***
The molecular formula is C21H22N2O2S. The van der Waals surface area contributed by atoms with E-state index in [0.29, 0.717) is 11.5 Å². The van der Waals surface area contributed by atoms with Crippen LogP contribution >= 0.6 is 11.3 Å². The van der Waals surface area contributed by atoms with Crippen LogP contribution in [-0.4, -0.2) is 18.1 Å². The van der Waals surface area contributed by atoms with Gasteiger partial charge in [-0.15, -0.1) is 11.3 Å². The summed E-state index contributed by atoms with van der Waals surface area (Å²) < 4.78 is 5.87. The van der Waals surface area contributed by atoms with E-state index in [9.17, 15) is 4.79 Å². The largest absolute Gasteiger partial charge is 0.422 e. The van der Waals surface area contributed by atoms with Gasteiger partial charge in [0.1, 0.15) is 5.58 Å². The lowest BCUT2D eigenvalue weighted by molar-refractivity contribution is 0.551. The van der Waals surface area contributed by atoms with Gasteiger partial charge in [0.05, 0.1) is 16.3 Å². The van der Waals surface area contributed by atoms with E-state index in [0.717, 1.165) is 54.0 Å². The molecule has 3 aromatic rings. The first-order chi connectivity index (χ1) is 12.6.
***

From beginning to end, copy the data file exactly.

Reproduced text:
The molecular formula is C21H22N2O2S. The van der Waals surface area contributed by atoms with E-state index in [0.29, 0.717) is 11.5 Å². The van der Waals surface area contributed by atoms with Crippen LogP contribution >= 0.6 is 11.3 Å². The van der Waals surface area contributed by atoms with Crippen LogP contribution in [-0.4, -0.2) is 18.1 Å². The van der Waals surface area contributed by atoms with Gasteiger partial charge in [-0.15, -0.1) is 11.3 Å². The summed E-state index contributed by atoms with van der Waals surface area (Å²) < 4.78 is 5.87. The van der Waals surface area contributed by atoms with E-state index in [9.17, 15) is 4.79 Å². The largest absolute Gasteiger partial charge is 0.422 e. The van der Waals surface area contributed by atoms with Gasteiger partial charge in [0.1, 0.15) is 5.58 Å². The lowest BCUT2D eigenvalue weighted by molar-refractivity contribution is 0.551. The van der Waals surface area contributed by atoms with Gasteiger partial charge in [0.05, 0.1) is 16.3 Å². The van der Waals surface area contributed by atoms with E-state index in [0.717, 1.165) is 54.0 Å². The molecule has 3 aromatic rings. The first-order chi connectivity index (χ1) is 12.6.